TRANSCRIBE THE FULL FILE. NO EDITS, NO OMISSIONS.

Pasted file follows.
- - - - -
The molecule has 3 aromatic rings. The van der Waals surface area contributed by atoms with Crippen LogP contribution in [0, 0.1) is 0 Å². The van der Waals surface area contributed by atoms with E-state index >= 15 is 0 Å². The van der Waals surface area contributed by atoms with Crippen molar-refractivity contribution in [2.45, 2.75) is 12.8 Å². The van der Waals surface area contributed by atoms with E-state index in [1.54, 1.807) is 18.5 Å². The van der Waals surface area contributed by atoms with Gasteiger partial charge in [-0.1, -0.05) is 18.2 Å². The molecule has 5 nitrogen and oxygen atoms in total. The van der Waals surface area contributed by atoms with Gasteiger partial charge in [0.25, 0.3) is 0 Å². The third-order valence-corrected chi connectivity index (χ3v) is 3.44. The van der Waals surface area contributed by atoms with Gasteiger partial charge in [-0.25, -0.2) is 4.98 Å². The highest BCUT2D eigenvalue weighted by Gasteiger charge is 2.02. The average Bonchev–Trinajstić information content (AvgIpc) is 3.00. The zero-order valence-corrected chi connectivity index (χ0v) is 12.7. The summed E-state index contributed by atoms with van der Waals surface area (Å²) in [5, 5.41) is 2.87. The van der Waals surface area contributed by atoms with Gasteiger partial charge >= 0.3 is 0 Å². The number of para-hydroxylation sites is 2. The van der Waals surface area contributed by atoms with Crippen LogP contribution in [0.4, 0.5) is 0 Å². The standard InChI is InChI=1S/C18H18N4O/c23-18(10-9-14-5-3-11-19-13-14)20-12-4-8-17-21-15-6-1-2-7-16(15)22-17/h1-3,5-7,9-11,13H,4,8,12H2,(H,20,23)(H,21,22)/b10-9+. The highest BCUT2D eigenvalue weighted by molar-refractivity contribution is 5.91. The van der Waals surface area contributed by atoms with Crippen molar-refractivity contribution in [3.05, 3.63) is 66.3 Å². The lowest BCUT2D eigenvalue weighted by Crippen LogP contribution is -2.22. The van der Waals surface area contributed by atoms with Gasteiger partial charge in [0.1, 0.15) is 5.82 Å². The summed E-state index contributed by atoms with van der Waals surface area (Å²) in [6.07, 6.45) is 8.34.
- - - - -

The molecule has 3 aromatic rings. The van der Waals surface area contributed by atoms with Crippen LogP contribution in [0, 0.1) is 0 Å². The van der Waals surface area contributed by atoms with E-state index >= 15 is 0 Å². The van der Waals surface area contributed by atoms with Crippen molar-refractivity contribution in [2.45, 2.75) is 12.8 Å². The van der Waals surface area contributed by atoms with E-state index in [1.54, 1.807) is 18.5 Å². The van der Waals surface area contributed by atoms with Gasteiger partial charge in [-0.1, -0.05) is 18.2 Å². The molecule has 5 nitrogen and oxygen atoms in total. The van der Waals surface area contributed by atoms with Gasteiger partial charge in [0.25, 0.3) is 0 Å². The third-order valence-corrected chi connectivity index (χ3v) is 3.44. The van der Waals surface area contributed by atoms with Gasteiger partial charge in [-0.25, -0.2) is 4.98 Å². The highest BCUT2D eigenvalue weighted by Gasteiger charge is 2.02. The average Bonchev–Trinajstić information content (AvgIpc) is 3.00. The zero-order valence-corrected chi connectivity index (χ0v) is 12.7. The summed E-state index contributed by atoms with van der Waals surface area (Å²) in [5, 5.41) is 2.87. The van der Waals surface area contributed by atoms with Gasteiger partial charge >= 0.3 is 0 Å². The number of para-hydroxylation sites is 2. The van der Waals surface area contributed by atoms with Crippen LogP contribution in [0.4, 0.5) is 0 Å². The standard InChI is InChI=1S/C18H18N4O/c23-18(10-9-14-5-3-11-19-13-14)20-12-4-8-17-21-15-6-1-2-7-16(15)22-17/h1-3,5-7,9-11,13H,4,8,12H2,(H,20,23)(H,21,22)/b10-9+. The highest BCUT2D eigenvalue weighted by molar-refractivity contribution is 5.91. The van der Waals surface area contributed by atoms with Crippen molar-refractivity contribution in [3.05, 3.63) is 66.3 Å². The lowest BCUT2D eigenvalue weighted by Crippen LogP contribution is -2.22. The van der Waals surface area contributed by atoms with Gasteiger partial charge in [0.1, 0.15) is 5.82 Å². The summed E-state index contributed by atoms with van der Waals surface area (Å²) in [6.07, 6.45) is 8.34.